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A Syrian artist reimagines world's powerful leaders as vulnerable refugees

Idea behind 'The Vulnerability Series' was to break the image of strength of leaders

Rami Alhames | Global Voices 

Silhouette of a group of refugees
Silhouette of a group of refugees walking through a field. (Photo: Shutterstock)

With the image of the “vulnerable” refugee dominating media coverage, Syrian painter wished to flip the script and show the world how powerful politicians would look like if they weren't so lucky.

Enter “The Vulnerability Series".

He initially launched the series in Brussels, Belgium, in 2016 where he was granted asylum and re-launched it in Dubai, where it ended on July 6, 2017.
Omari explained his motivations for the series:

Although I knew little about the internal world of those leaders, the countless, intimate hours I spent with them have taught me more than I could imagine. Just as easily as everything worth defending can become defenseless, moments of absolute powerlessness can give you superpowers.
The idea was to break their image of strength. He detailed on his blog how this made him pity even Syria's embattled President Bashar Assad, whose forces are regularly accused of war crimes and crimes against humanity:

Even I felt sorry for (my version of) Assad. In this universe without gravity, all we can hold on to is our vulnerability. This invisible wind makes our chest heavy, yet, mysteriously propels us back on our feet again. I have convinced myself it is the strongest weapon humankind possesses, way more powerful than the trail of power games, bomb craters and bullet holes in our collective memories. Vulnerability is a gift we should all celebrate.

In an interview with Belgium's De Afspraak, Omari said the “strange feeling of empathy” extended to other politicians:

Everyday I was waking up with them and on my walls.. And there was a moment I had this strange feeling of empathy towards them after seeing them for so long. And this state, looking at you, having eye contact with you all the time, telling you that ‘we are vulnerable’, we are weak, even them, I had this feeling of ‘wow, I could even empathize with them’.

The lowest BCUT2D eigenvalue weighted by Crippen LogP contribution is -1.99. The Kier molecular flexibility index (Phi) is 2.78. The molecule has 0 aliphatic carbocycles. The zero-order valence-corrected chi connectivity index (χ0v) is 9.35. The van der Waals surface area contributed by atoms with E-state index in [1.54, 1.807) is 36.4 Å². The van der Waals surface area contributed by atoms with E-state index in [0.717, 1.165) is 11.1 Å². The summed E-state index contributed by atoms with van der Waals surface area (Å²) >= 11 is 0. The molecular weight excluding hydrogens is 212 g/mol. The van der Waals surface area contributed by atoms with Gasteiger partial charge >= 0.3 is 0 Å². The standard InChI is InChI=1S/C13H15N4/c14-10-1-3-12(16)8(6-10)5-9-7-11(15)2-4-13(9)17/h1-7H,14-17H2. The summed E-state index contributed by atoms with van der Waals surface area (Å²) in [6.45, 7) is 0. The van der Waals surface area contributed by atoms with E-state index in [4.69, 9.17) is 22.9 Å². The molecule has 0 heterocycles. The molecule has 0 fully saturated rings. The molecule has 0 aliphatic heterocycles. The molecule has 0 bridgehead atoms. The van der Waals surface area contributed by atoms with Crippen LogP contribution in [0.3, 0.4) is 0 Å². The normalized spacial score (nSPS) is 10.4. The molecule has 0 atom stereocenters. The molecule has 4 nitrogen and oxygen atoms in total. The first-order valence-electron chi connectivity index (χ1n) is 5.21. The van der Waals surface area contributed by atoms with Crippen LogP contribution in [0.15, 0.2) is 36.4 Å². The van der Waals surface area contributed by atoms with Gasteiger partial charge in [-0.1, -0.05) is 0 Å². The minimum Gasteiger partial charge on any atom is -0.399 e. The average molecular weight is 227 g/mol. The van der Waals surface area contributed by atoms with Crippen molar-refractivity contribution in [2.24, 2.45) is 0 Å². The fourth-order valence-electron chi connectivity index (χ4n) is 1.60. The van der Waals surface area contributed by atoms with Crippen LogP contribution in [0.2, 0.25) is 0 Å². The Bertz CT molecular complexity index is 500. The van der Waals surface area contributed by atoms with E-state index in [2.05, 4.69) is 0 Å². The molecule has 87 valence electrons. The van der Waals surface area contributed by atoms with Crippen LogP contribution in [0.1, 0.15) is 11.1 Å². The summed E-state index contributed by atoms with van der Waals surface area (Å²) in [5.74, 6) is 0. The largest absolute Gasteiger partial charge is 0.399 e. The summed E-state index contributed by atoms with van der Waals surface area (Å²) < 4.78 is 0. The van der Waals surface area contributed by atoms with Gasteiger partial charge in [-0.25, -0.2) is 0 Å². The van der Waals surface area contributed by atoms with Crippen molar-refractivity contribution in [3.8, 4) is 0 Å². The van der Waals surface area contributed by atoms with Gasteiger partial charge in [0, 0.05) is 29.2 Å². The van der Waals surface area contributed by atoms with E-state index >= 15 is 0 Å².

Besides Assad, the series depicts US Presidents and Donald Trump, Russian President Vladimir Putin, French Presidents and François Hollande, Iranian President Mahmoud Ahmadinejad, Turkish President Recep Tayyip Erdogan, British Prime Minister David Cameron, German Chancellor and Egyptian President Abdel Fattah el-Sisi.

“It was my personal desire to see them in the shoes of refugees, of people to see them in their state because they always look so perfect, so divine”, he told De Afspraak.

His widely-shared image of Trump as a refugee was inspired by the story of Palestinian-Syrian refugee Abdul Halim Attar.

Attar, originally from Yarmouk camp in Damascus, and one of over a million Syrian who have fled to Lebanon, received considerable media coverage after he was seen selling pens in Beirut while carrying his daughter. The girl Trump is carrying is wearing the same clothes as Attar's daughter.

He also reproduced the infamous photo of residents of Yarmouk queuing for food in 2014:
Omari's work has garnered a lot of online attention. One video by AJ got over 12 million views. In it, he says that “those leaders were partly responsible for the displacement of Syrians. Maybe they will feel what it feels like to be

Mary Scully, once an independent socialist candidate for the US presidency, suggested taking the imaginary portrayal of a step further:

There is another preferable way to portray them: in prison uniforms after they've been prosecuted for crimes against humanity.

This article, written by Rami Alhames, was published on Global Voices on July 11, 2017.

First Published: Wed, July 12 2017. 10:01 IST